Author: Rhys Ford
Publisher: DSP Publications
Rating: 3.75 of 5 Stars
Publication Date: 07/07/2015
Length: Long Novel (~ 100K+)
Genre: Gay Fiction, Paranormal, Urban Fantasy
Kismet Andreas lives in fear of the shadows.
For the young tattoo artist, the shadows hold more than darkness. He is certain of his insanity because the dark holds creatures and crawling things only he can see—monsters who hunt out the weak to eat their minds and souls, leaving behind only empty husks and despair.
And if there’s one thing Kismet fears more than being hunted—it’s the madness left in its wake.
The shadowy Veil is Mal’s home. As Pestilence, he is the youngest—and most inexperienced—of the Four Horsemen of the Apocalypse, immortal manifestations resurrected to serve—and cull—mankind. Invisible to all but the dead and insane, the Four exist between the Veil and the mortal world, bound to their nearly eternal fate. Feared by other immortals, the Horsemen live in near solitude but Mal longs to know more than Death, War and Famine.
Mal longs to be… more human. To interact with someone other than lunatics or the deceased.
When Kismet rescues Mal from a shadowy attack, Pestilence is suddenly thrust into a vicious war—where mankind is the prize, and the only one who has faith in Mal is the human the other Horsemen believe is destined to die.
Ink and Shadows is a new urban fantasy novel from Rhys Ford that takes a look at mythology not often seen: the Four Horsemen of Apocalypse – War, Famine, Pestilence and Death. It was a new twist on paranormal and fantasy themes, some familiar others not.
I enjoyed being immersed in this new world, but at times it was overwhelming and confusing as while there was a lot of information given, a lot was hidden as well. We are teased with bits and pieces being revealed and I never felt I totally had a grasp on the world.
There are a lot of characters at play, and while the title of the book is Ink and Shadows, to refer to Kismet and Mal, it really should have been titled Death and All His Friends. Death and Ari, War, were as central to the story as Kismet and Mal were.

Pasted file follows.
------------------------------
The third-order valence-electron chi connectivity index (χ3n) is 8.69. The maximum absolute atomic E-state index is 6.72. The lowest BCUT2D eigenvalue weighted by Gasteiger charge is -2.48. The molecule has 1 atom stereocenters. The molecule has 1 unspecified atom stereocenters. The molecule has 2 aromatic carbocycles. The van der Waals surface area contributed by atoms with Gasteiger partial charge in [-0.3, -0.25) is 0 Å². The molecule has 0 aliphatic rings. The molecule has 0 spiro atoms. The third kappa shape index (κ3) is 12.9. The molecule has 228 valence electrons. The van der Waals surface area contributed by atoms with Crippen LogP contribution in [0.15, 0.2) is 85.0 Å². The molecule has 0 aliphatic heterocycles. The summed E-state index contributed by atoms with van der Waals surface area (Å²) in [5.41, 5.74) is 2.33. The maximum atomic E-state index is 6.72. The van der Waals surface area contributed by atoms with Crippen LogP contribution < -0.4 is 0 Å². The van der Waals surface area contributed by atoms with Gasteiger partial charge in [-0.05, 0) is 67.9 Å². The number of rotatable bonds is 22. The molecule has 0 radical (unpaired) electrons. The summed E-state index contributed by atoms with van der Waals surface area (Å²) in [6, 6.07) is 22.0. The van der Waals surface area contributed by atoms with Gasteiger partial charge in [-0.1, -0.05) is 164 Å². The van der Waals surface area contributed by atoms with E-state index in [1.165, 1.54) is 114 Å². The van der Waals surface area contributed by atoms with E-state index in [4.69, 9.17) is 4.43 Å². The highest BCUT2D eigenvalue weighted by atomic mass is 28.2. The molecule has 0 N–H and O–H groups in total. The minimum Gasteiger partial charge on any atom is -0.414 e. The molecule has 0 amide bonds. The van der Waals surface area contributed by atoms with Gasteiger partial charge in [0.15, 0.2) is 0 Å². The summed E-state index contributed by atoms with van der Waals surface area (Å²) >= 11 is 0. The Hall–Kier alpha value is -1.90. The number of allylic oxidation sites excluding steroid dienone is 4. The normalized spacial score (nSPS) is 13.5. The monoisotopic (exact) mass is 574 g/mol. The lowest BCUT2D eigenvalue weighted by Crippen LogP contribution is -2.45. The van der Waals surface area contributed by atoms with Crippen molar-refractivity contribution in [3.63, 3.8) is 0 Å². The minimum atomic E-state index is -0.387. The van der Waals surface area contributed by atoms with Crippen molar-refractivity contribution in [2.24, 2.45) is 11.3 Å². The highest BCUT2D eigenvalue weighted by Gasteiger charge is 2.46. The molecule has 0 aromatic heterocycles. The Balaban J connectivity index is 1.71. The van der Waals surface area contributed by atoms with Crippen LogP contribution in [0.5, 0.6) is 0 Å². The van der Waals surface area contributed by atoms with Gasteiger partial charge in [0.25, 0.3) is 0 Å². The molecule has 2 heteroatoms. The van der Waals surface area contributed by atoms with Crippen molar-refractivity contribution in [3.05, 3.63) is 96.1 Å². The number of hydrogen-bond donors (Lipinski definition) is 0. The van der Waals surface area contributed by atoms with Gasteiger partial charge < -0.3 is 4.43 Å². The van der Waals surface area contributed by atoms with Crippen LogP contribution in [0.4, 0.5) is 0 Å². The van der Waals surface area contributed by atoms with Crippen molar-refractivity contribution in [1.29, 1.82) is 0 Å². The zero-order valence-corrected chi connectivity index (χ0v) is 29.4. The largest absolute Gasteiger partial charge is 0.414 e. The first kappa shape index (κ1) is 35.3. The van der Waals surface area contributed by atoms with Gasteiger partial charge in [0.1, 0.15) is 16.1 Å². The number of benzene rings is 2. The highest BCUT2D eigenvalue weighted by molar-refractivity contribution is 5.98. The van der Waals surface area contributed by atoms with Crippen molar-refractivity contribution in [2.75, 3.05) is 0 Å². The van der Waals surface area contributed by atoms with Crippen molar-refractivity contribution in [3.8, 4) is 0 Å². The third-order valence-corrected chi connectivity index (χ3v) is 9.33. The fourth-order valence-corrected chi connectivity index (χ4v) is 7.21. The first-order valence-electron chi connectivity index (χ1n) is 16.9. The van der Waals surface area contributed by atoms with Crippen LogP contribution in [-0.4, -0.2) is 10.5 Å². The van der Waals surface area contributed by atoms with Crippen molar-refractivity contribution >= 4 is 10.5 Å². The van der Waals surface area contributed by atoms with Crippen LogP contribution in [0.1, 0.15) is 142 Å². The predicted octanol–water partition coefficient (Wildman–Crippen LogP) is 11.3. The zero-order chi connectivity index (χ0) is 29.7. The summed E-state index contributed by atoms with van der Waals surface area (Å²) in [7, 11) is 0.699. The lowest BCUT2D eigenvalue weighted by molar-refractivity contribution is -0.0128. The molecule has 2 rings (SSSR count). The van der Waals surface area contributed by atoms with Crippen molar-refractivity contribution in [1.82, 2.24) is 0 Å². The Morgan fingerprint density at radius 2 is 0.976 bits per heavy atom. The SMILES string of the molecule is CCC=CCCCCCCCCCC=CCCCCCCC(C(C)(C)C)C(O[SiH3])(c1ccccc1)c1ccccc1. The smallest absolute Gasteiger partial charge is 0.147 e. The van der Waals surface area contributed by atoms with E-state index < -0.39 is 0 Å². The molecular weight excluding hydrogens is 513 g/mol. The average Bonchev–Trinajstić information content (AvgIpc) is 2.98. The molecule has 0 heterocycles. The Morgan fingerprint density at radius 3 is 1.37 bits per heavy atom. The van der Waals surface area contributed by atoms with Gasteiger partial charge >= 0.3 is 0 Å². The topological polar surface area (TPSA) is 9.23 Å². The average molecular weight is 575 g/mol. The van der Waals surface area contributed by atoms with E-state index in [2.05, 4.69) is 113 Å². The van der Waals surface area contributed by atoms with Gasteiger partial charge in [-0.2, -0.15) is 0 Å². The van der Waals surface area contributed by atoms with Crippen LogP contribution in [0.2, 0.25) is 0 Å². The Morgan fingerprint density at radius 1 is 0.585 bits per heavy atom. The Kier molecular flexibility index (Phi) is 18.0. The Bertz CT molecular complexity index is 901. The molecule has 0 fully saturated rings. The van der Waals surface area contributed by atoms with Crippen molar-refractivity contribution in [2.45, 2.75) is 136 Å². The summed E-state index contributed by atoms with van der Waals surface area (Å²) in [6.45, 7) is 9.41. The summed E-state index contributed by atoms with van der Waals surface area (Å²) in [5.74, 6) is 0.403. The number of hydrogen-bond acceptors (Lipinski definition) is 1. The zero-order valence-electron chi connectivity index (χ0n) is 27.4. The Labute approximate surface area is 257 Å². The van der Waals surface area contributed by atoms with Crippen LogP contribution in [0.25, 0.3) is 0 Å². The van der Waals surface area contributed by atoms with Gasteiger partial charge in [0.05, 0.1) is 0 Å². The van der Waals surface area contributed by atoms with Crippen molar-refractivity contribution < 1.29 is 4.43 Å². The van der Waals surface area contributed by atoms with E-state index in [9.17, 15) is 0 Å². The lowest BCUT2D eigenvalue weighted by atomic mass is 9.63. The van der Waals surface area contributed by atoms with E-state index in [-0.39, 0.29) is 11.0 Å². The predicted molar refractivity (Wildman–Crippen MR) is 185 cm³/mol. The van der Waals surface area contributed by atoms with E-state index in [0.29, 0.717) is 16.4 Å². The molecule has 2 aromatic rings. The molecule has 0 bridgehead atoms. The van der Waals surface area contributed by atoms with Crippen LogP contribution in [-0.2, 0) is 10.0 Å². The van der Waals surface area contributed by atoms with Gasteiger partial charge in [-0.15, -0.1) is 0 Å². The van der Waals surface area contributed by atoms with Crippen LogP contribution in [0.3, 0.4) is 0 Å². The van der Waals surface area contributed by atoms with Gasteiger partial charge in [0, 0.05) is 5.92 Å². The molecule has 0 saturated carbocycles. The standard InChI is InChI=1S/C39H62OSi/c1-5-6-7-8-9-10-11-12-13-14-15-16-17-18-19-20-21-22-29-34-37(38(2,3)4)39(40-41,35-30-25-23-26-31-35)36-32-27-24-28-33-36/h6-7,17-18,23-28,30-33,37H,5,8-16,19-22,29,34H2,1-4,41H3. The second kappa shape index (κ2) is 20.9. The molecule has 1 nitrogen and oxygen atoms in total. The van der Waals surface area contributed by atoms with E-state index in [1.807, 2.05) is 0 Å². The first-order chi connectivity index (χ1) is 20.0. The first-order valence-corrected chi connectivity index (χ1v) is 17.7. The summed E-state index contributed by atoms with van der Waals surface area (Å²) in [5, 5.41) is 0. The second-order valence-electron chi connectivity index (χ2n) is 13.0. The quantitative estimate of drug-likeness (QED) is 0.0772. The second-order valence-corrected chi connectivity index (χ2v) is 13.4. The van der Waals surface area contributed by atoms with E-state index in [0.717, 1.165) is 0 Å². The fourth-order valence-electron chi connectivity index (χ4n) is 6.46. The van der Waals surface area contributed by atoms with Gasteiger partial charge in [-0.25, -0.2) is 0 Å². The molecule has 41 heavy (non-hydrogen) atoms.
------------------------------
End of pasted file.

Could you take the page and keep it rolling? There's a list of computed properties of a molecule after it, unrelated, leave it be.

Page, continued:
I really felt the blurb to be misleading as to the focus of the story. The blurb talks about Mal and his longing to be more human, but that really never came across in the book. Kismet’s predicament is not hinted at in the blurb and the incident “When Kismet recues Mal from a shadowy attack” never happens. Mal and War rescue Kismet…
My biggest complaint was the constant head hopping. It occurred paragraph to paragraph and sometimes it was hard to keep straight who was talking or from whom the perspective of the scene the narrative was coming from. The perspective wasn’t limited to the main characters either.
The story ends on a “to be continued” vibe, with the immediate issue dealt with but with more to come. This really is gay fiction, with little romance to be found and no sex to be had, but it has lots of fantasy elements people who like that genre will appreciate and enjoy.
I would like to thank the publisher for providing me with the eARC of this title in exchange for my honest opinion.
I have a number of paperbacks, most of which are signed, to giveaway. Over the between now (11 Mar 2017) and 31 Mar 2017, every comment on the blog (this post and all other new posts), will be entered to win 1 of these paperbacks. There are also some misc swag items, so there will be a few packs of these to give away as well.
Thank you so much for your support over the last 4 years. Prism will be closing its doors on 1 April 2017. All content will remain available, but no new content will appear after 31 Mar 2017. As such all request forms have been turned off. Again Thank you,
|This post may contain affiliate links.
|Prism Book Alliance® assumes no liability for the ownership of photos or content used in guest posts and interviews. The post author assumes all responsibility and liability for this content.|